Estuary English

Estuary English is an English dialect or accent associated with South East England, especially the area along the River Thames and its estuary, centering around London. Phonetician John C. Wells proposed a definition of Estuary English as "Standard English spoken with the accent of the south-east of England" but criticised the notion that the spread of language from London to the southeast was anything new.[1] The name comes from the area around the Thames, particularly its Estuary. Estuary English can be heard from some people in London, north Surrey,[2] Kent, south Hertfordshire, Essex and is now also becoming more widely spoken in Hampshire as well. Estuary English shares many features with Cockney, and there is some debate among linguists as to where Cockney speech ends and Estuary English begins.

The variety first came to public prominence in an article by David Rosewarne in the Times Educational Supplement in October 1984.[3] Rosewarne argued that it may eventually replace Received Pronunciation in the southeast. Studies have indicated that Estuary English is not a single coherent form of English; rather, it has some of the phonetic features of working-class London speech spreading at various rates socially into middle-class speech and geographically into other accents of southeastern England.[4]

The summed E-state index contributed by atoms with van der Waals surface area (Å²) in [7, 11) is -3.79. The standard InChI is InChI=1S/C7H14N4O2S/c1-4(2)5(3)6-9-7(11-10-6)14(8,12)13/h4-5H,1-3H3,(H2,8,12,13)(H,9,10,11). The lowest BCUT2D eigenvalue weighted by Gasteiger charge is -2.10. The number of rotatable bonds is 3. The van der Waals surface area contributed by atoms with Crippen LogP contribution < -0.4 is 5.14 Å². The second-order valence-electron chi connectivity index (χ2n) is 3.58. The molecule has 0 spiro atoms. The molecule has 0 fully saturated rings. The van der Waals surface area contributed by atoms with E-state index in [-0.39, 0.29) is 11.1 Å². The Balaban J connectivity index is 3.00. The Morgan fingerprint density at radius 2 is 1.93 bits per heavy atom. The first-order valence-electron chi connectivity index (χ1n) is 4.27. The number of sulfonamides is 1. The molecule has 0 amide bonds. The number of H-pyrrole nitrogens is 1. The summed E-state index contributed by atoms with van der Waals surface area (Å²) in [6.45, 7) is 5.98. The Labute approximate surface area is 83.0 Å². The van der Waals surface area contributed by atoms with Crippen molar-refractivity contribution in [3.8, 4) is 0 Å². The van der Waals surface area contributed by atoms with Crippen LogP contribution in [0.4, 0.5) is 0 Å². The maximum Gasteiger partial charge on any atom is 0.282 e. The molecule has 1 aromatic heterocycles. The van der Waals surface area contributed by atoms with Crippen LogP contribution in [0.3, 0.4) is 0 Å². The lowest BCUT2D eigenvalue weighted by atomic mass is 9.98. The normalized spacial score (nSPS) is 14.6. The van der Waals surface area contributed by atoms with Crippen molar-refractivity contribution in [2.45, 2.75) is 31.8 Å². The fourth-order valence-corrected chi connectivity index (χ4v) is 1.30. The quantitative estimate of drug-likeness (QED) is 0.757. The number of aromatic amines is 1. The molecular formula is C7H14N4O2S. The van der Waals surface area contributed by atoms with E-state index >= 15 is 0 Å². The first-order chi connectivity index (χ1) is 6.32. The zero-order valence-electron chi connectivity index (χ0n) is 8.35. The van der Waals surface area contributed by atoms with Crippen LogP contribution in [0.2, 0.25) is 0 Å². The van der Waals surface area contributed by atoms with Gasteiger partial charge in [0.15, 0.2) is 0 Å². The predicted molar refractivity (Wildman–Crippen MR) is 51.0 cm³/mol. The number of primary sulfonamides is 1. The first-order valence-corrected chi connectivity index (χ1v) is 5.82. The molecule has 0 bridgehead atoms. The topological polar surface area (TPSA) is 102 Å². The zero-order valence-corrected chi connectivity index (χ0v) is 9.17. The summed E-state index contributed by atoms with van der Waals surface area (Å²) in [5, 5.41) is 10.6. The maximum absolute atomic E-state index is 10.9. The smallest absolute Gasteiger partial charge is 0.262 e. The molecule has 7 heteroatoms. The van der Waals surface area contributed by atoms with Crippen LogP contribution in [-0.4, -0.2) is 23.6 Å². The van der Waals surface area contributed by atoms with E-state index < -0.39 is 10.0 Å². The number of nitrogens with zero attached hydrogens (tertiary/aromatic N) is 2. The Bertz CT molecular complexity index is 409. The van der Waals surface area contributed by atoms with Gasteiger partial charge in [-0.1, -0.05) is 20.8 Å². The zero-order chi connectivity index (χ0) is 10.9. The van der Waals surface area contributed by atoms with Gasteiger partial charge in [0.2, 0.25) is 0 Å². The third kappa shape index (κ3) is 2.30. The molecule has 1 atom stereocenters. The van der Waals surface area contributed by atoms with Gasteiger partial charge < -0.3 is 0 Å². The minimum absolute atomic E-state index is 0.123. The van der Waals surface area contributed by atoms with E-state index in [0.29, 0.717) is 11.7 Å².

Name[]

The scholar Alan Cruttenden uses the term London Regional General British[5][6] in preference to the popular term 'Estuary English'.

The names listed above may be abbreviated:

Some authors[8] use different names for EE closer to Cockney (Popular London) and EE closer to Received Pronunciation (London Regional Standard or South-Eastern Regional Standard).[9]

Note that some other authors[10] use the name Popular London to refer to Cockney itself.[11]

Status as accent of English[]